Thanks for your input, both of you.

The main reason I had to villains to begin with is in case things turn sour quickly, avoiding that way to loose my "main quest storyline".
 
Another question arise: How can I avoid a direct confrontation while permitting the PCs to identify easily their new "enemy". I don't want them to be inactive in front of him, more like powerless(Or at least, for a while). For now my plan was to make him administer a poison to a giant snake who is a protective spirit of the forest near the starting city. The poison makes the snake basically being mentally weak and the dark cleric would control him. Upon his death, he reveal the physique of the black knight, giving hint to the players. The characters never saw the actual act itself but now search for a certain man. The dark cleric himself is unknown to the players.

The whole goal of this poison thing is to permit the Dark Knight to approach a sacred tree and take sap out of it which is the ingredient leading to the eternal life formula.  

And again, just to add: Since the Black Knight and the Dark Cleric don't share the same goals, I juggled with the idea of one of them backstabbing the other. What is your stance on that. Not out of goodness obivously, but mostly because they want the eternal life for them and themselves only.

 

-You still haven't given up on me?

-Never


 just to add: Since the Black Knight and the Dark Cleric don't share the same goals, I juggled with the idea of one of them backstabbing the other. What is your stance on that. Not out of goodness obivously, but mostly because they want the eternal life for them and themselves only.

 



I like this kind of thing a lot. I feel it makes relationships dynamic as most NPC's/characters won't share the same goals. This can make for some interesting situations and encounters, especially if your players are enjoying it. the opposite is also fun, when two unlikely villains join forces due to sharing one interest, then you can play with their conflicting personalities, betrayal etc.  The same works for one unlikely villain joining forces with the players in order to take down a larger threat.

Centauri is correct that if the players appreciate the idea of a charismatic villain and work with you it will be more interesting for everyone, but TheeEnthusiast made some good points as well. Some players will attempt to kill the villain just because he is there.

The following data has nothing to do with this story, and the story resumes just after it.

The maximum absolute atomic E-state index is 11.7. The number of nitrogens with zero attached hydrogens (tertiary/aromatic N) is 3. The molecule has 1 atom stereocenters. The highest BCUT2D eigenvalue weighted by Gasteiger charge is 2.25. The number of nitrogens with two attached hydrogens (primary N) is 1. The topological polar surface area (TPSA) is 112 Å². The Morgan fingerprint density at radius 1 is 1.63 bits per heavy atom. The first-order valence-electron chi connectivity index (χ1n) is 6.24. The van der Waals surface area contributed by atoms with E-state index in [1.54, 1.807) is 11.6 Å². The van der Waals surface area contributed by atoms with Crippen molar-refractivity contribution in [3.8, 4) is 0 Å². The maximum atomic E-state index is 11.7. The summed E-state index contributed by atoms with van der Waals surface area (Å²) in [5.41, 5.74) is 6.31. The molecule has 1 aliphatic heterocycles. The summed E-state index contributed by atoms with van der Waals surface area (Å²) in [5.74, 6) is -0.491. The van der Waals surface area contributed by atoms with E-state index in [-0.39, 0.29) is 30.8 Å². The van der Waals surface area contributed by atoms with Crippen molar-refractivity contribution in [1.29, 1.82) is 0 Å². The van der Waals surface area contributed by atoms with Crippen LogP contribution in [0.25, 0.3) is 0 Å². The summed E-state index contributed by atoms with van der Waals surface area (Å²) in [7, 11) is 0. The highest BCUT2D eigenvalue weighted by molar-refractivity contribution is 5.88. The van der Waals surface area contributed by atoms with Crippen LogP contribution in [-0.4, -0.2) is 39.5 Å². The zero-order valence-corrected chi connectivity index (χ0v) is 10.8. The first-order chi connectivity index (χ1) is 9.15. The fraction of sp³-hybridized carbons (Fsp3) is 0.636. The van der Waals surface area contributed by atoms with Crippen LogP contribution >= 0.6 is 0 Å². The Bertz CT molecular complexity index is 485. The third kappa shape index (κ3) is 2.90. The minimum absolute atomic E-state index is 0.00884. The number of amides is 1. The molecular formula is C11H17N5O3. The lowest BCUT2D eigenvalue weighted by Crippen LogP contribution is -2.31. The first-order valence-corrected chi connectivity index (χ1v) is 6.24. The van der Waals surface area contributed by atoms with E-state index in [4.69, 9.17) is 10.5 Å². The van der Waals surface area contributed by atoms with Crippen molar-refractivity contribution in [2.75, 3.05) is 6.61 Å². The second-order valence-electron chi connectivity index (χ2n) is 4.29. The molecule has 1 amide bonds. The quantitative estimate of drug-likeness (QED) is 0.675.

If this knight is a pawn of the Cleric, the evil Cleric might find a way to rescue the evil knight from bloodthirsty murderous PCs. This would make the evil Cleric look like a hero, show his 'loyalty' to the princess, and give him a reason to gain even more influence in the courts.

As an alternative... what if it turns out that the black knight isn't the Knight after all, but instead is a simulacrum or doppleganger or something. The real Knight might actually be a good guy, truly worthy of the princess, but he is imprisoned elsewhere and the monster has taken his place. That way... if the players actually kill him, they can look more like heroes and less like vigilantes. Making their diplomacy checks would give them enough clues, as every NPC they convince has his/her own story to tell about something odd they've noticed about the black knight. Eventually, an important ally will come up who can help the players discover the truth so they can act more freely.


Poster -
The way you've set up the villain, even if the characters do make difficult diplomacy checks, that doesn't mean that the NPCs will suddenly go against their princess and arrest the Black Knight. They may even say that they were suspicious of the Blackguard all along, but feel like they are unable to act.

Any NPC that the players can convince may become a good source of information for the players, however. They will see the players as the good guys and want to help make sure the princess doesn't make a mistake and marry a self-absorbed and foolish knight.

These are great ideas. When you're talking about snakes and immortality and such, I thought also of Yuan-ti. What if this elixir the black knight is making isn't immortality, but instead turns him into a Yuan-ti monster (under the cleric's control)?

Sounds like a fun campaign! Cool
A rogue with a bowl of slop can be a controller. WIZARD PC: Can I substitute Celestial Roc Guano for my fireball spells? DM: Awesome. Yes. When in doubt, take action.... that's generally the best course. Even Sun Tsu knew that, and he didn't have internets.